A recalculated global debt exchange paradigm for Africa
The West may be behind on debt/equity swaps with Africa. But this is obfuscated by the pervasiveness of the western paradigm of counting only what can be counted. Africa may even be willing to offer the West a degree of debt relief, in exchange for a quid pro quo. And Africa may be willing to offer favourable trade terms.
Paradigms, as patterns of thought, are the very ways in which meaning is constructed. To paraphrase from Heidegger, we do not have paradigms; paradigms have us. They present our particular and discrete lenses of perspective. They constitute, quite literally, a ‘looking through’ onto reality, while simultaneously constructing it. In the hands of intellectual laziness, paradigms offer rapid and simple taxonomies – classifications and categories for the simplification of binary and ‘for-or-against’ type arguments. Paradigms are, furthermore, inescapable, and no attempted contribution to thinking can fully claim a status of being paradigm-free. One classic conundrum is that any assertion, any assumed observation of perceived reality, may belie an underlying inclination. For the futurist, for example, both pessimism and optimism constitute dangerous forms of intellectual bias. Yet the humble observer must nevertheless endeavour to observe with relentless curiosity. In witnessing and recording a reading of the complex landscape of international financial imbalances, then, it may be reasonable to ponder the paradigmatic origins of perspectives on the method and level to which Africa is valued in global terms. Paradigms of value as a construct are at the heart of the dilemma. The phenomenon of debt appears to set a baseline in the negative: those with debt are the indebted. The natural consequence is to interrogate the legitimacy of the way in which the traditional West evaluates Africa and the extent to which the resulting perspectives of value are equitable.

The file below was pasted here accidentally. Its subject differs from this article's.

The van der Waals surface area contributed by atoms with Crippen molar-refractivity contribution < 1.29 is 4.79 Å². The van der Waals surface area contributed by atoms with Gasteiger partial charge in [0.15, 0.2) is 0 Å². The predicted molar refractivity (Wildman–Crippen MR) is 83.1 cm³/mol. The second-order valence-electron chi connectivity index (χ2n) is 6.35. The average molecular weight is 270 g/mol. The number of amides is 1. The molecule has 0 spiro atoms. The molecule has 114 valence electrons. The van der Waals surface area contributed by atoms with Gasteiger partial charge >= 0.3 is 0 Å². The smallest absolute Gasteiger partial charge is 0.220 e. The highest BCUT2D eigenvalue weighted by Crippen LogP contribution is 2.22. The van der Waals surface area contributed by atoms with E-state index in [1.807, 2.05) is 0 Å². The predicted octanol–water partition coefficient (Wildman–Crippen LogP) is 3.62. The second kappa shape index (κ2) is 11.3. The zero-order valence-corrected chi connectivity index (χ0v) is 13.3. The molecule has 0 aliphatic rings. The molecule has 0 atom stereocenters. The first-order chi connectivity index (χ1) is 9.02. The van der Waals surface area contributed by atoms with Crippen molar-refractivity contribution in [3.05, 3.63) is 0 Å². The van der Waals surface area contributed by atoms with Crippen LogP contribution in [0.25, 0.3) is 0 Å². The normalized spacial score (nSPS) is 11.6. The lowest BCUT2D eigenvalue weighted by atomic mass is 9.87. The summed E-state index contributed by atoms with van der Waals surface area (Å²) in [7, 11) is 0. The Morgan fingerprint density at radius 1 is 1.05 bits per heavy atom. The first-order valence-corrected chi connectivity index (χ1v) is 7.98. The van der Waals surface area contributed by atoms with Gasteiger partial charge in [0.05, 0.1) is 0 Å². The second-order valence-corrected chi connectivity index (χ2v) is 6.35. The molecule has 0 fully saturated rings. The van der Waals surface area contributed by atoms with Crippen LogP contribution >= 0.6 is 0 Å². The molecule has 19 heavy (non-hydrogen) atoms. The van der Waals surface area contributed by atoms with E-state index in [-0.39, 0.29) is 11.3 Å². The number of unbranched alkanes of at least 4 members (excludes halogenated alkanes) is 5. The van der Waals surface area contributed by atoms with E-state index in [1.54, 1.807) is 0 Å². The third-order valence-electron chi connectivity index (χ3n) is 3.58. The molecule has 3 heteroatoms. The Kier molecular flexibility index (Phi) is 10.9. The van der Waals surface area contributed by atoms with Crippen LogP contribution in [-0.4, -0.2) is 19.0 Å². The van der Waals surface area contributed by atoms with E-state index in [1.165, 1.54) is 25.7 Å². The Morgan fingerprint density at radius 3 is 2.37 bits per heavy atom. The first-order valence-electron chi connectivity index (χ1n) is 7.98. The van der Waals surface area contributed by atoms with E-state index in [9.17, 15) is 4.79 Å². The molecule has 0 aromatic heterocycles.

Africa plays a curious and complex role in the global financial system. In the full gamut of multilateral institutions, intergovernmental agreements and financial treaties, sentiment on Africa waxes and wanes, but multilateral financial relations with Africa are yet to mature beyond ad hoc, even random, participation. And the home of one out of every six people on the planet has certainly not reached equal partner status. For reasons historical and structural, adverse perceptions of Africa’s financial status and global value endure. But the dilemmas are not simply perceptual. They are, more probably, deeply paradigmatic. And that paradigm is predominantly axiological in nature: in the international financial mental model of value, a rapid reframing for the revaluation of Africa has now become essential for global rebalance.